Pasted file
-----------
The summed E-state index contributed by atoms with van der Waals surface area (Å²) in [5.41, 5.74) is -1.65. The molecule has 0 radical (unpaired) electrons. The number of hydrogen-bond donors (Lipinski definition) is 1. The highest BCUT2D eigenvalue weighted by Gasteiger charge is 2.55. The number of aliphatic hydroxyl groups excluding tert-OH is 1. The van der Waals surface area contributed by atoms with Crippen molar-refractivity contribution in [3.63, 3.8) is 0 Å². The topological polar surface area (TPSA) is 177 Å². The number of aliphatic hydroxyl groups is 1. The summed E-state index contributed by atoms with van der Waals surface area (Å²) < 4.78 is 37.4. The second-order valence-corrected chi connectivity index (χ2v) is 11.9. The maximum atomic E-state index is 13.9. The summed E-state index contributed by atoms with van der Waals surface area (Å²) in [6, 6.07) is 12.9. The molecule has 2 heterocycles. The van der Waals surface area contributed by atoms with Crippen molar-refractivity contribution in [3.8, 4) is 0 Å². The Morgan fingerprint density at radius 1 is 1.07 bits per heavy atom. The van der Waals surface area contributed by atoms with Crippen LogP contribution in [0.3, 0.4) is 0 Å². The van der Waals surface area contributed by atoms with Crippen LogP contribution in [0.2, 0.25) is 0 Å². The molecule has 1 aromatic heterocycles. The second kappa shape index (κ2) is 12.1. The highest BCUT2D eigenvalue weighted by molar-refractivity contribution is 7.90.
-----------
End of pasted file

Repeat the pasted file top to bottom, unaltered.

The summed E-state index contributed by atoms with van der Waals surface area (Å²) in [5.41, 5.74) is -1.65. The molecule has 0 radical (unpaired) electrons. The number of hydrogen-bond donors (Lipinski definition) is 1. The highest BCUT2D eigenvalue weighted by Gasteiger charge is 2.55. The number of aliphatic hydroxyl groups excluding tert-OH is 1. The van der Waals surface area contributed by atoms with Crippen molar-refractivity contribution in [3.63, 3.8) is 0 Å². The topological polar surface area (TPSA) is 177 Å². The number of aliphatic hydroxyl groups is 1. The summed E-state index contributed by atoms with van der Waals surface area (Å²) < 4.78 is 37.4. The second-order valence-corrected chi connectivity index (χ2v) is 11.9. The maximum atomic E-state index is 13.9. The summed E-state index contributed by atoms with van der Waals surface area (Å²) in [6, 6.07) is 12.9. The molecule has 2 heterocycles. The van der Waals surface area contributed by atoms with Crippen molar-refractivity contribution in [3.8, 4) is 0 Å². The Morgan fingerprint density at radius 1 is 1.07 bits per heavy atom. The van der Waals surface area contributed by atoms with Crippen LogP contribution in [0.3, 0.4) is 0 Å². The van der Waals surface area contributed by atoms with Crippen LogP contribution in [0.2, 0.25) is 0 Å². The molecule has 1 aromatic heterocycles. The second kappa shape index (κ2) is 12.1. The highest BCUT2D eigenvalue weighted by molar-refractivity contribution is 7.90.